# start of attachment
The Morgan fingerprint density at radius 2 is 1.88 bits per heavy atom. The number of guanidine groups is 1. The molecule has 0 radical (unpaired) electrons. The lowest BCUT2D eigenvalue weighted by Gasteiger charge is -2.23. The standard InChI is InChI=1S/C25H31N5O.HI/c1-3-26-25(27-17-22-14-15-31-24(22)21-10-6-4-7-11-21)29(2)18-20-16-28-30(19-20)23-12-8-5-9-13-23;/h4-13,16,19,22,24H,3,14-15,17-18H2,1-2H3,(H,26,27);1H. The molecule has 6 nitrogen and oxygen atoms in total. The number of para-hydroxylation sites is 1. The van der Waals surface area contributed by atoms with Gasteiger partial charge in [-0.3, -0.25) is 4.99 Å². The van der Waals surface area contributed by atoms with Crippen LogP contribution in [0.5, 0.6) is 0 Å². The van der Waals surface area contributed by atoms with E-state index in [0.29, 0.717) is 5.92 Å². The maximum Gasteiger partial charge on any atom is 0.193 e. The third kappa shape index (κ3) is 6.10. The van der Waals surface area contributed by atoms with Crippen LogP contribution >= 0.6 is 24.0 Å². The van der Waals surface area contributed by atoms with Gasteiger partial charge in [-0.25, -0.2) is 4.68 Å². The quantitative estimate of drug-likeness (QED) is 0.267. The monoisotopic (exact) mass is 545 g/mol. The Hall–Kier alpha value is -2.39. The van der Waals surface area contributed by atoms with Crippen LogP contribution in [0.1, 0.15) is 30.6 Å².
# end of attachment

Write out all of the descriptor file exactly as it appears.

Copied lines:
The Morgan fingerprint density at radius 2 is 1.88 bits per heavy atom. The number of guanidine groups is 1. The molecule has 0 radical (unpaired) electrons. The lowest BCUT2D eigenvalue weighted by Gasteiger charge is -2.23. The standard InChI is InChI=1S/C25H31N5O.HI/c1-3-26-25(27-17-22-14-15-31-24(22)21-10-6-4-7-11-21)29(2)18-20-16-28-30(19-20)23-12-8-5-9-13-23;/h4-13,16,19,22,24H,3,14-15,17-18H2,1-2H3,(H,26,27);1H. The molecule has 6 nitrogen and oxygen atoms in total. The number of para-hydroxylation sites is 1. The van der Waals surface area contributed by atoms with Gasteiger partial charge in [-0.3, -0.25) is 4.99 Å². The van der Waals surface area contributed by atoms with Crippen LogP contribution in [0.5, 0.6) is 0 Å². The van der Waals surface area contributed by atoms with E-state index in [0.29, 0.717) is 5.92 Å². The maximum Gasteiger partial charge on any atom is 0.193 e. The third kappa shape index (κ3) is 6.10. The van der Waals surface area contributed by atoms with Crippen LogP contribution >= 0.6 is 24.0 Å². The van der Waals surface area contributed by atoms with Gasteiger partial charge in [-0.25, -0.2) is 4.68 Å². The quantitative estimate of drug-likeness (QED) is 0.267. The monoisotopic (exact) mass is 545 g/mol. The Hall–Kier alpha value is -2.39. The van der Waals surface area contributed by atoms with Crippen LogP contribution in [0.1, 0.15) is 30.6 Å².